In the same week that he called for replacing co-pilots with air stewardesses, Ryanair boss Micheal O’Leary has sparked further controversy by denying the existence of man-made climate change.
The controversial millionaire said the idea that man-made pollution is heating up the planet is “horse *#*!”.
In an interview with The Independent, he said: “We’ve had an ice age. We’ve also had a couple of very hot spells during the Middle Ages, so nobody can deny climate change.
“But there’s absolutely no link between man-made carbon, which contributes less than two per cent of total Carbon Emissions [and climate change].”
He added: “The scientific community has nearly always been wrong in history anyway. In the Middle Ages, they were going to excommunicate Galileo because the entire scientific community said the Earth was flat.
“I mean, it is absolutely bizarre that the people who can’t tell us what the ******* weather is next Tuesday can predict with absolute precision what the ******* global temperatures will be in 100 years’ time. It’s horse ****.”
Greenpeace spokeswoman Joss Garman said in response: “Personally, I wouldn’t trust ‘O’Really’ to tell me the price of a seat on his own airline, but to be fair his position does have the support of such intellectual heavyweights as Nick Griffin, Sarah Palin and George W Bush.”
Separately, O’Leary has also hinted that he could be back in the market for up to 300 aircraft in a multibillion-dollar spend that could dash investors’ hopes of future dividends from Ryanair.
He said the airline had the option of purchasing at least 200 Boeing jets, worth about $15bn (£9.8bn) at list prices. This could even stretch to 300 from either Boeing or Airbus at the right prices. However he said there were no negotiations with either manufacturer at present.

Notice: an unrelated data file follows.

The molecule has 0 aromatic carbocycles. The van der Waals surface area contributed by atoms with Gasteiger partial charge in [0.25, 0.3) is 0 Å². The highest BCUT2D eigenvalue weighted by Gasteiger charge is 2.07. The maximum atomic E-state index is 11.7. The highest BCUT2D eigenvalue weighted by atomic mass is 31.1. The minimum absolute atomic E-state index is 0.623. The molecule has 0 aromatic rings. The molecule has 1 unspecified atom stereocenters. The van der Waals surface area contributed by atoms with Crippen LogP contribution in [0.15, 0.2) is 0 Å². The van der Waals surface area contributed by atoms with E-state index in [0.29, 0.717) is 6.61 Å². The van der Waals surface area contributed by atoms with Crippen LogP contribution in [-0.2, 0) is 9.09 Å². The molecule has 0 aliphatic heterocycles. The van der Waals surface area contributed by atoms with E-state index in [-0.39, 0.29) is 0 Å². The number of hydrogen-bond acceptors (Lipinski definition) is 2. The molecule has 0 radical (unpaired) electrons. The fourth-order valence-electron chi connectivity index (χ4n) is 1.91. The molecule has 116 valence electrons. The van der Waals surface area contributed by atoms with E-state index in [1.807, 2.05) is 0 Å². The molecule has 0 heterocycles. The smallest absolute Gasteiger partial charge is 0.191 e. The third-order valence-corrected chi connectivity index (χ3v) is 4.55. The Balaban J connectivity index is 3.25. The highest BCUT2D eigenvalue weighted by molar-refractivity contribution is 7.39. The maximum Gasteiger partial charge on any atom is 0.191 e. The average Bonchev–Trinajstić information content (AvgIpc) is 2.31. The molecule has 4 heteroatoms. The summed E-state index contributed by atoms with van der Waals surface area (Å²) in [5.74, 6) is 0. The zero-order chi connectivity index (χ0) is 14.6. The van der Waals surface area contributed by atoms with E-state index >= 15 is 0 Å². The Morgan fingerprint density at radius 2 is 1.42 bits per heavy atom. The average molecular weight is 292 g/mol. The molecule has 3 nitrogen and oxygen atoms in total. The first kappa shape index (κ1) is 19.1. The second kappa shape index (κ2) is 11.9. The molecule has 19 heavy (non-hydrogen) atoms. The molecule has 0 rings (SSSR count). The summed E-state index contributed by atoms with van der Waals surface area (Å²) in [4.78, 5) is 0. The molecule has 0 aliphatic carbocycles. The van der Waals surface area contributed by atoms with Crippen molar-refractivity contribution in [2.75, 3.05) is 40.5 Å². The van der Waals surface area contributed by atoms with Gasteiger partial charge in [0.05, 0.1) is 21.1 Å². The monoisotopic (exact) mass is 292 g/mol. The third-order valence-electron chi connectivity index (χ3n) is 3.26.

His comments come as Ryanair prepares to pay a €500m dividend next month – its first – after O’Leary pulled out of a deal to buy 200 Boeing jets late last year. He has held out the prospect of paying a second dividend in 2013.
One his early suggestion that the second pilots should be replaced by cabin crew, he said: “It would save the entire industry a fortune”, adding that trains were allowed to have one driver even though this could conceivably cause a crash in the event of a heart attack.
He said: “In 25 years with over about 10m flights, we’ve had one pilot who suffered a heart attack in flight and he landed the plane”.
He conceded that two pilots would be needed on long haul international flights but on Ryanair’s shorter trips, flight attendants could do the job of a co-pilot, who was only there to “make sure the first fella doesn’t fall asleep and knock over one of the computer controls”.